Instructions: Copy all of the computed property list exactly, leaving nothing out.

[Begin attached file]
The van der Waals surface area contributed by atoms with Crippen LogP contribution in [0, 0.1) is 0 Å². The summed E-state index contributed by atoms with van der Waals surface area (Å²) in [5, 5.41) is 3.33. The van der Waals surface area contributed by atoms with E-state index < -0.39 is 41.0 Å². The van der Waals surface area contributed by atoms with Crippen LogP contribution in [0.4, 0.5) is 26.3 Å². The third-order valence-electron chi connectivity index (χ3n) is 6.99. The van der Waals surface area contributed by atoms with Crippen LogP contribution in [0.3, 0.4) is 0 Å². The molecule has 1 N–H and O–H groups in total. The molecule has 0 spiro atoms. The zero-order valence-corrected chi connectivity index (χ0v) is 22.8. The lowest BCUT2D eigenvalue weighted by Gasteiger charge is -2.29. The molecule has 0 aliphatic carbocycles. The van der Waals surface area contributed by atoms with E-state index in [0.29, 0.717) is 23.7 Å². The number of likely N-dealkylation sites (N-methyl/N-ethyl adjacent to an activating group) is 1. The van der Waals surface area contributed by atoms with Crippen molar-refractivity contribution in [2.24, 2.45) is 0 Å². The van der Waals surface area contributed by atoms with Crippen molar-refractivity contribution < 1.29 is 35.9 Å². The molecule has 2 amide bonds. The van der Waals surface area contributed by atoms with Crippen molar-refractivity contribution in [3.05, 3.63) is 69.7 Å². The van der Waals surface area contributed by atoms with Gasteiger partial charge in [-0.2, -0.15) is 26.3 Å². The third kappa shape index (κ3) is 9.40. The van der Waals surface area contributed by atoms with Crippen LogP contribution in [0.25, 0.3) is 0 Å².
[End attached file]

The van der Waals surface area contributed by atoms with Crippen LogP contribution in [0, 0.1) is 0 Å². The summed E-state index contributed by atoms with van der Waals surface area (Å²) in [5, 5.41) is 3.33. The van der Waals surface area contributed by atoms with E-state index < -0.39 is 41.0 Å². The van der Waals surface area contributed by atoms with Crippen LogP contribution in [0.4, 0.5) is 26.3 Å². The third-order valence-electron chi connectivity index (χ3n) is 6.99. The van der Waals surface area contributed by atoms with Crippen LogP contribution in [0.3, 0.4) is 0 Å². The molecule has 1 N–H and O–H groups in total. The molecule has 0 spiro atoms. The zero-order valence-corrected chi connectivity index (χ0v) is 22.8. The lowest BCUT2D eigenvalue weighted by Gasteiger charge is -2.29. The molecule has 0 aliphatic carbocycles. The van der Waals surface area contributed by atoms with E-state index in [0.29, 0.717) is 23.7 Å². The number of likely N-dealkylation sites (N-methyl/N-ethyl adjacent to an activating group) is 1. The van der Waals surface area contributed by atoms with Crippen molar-refractivity contribution in [2.24, 2.45) is 0 Å². The van der Waals surface area contributed by atoms with Crippen molar-refractivity contribution < 1.29 is 35.9 Å². The molecule has 2 amide bonds. The van der Waals surface area contributed by atoms with Crippen molar-refractivity contribution in [3.05, 3.63) is 69.7 Å². The van der Waals surface area contributed by atoms with Gasteiger partial charge in [-0.2, -0.15) is 26.3 Å². The third kappa shape index (κ3) is 9.40. The van der Waals surface area contributed by atoms with Crippen LogP contribution in [0.25, 0.3) is 0 Å².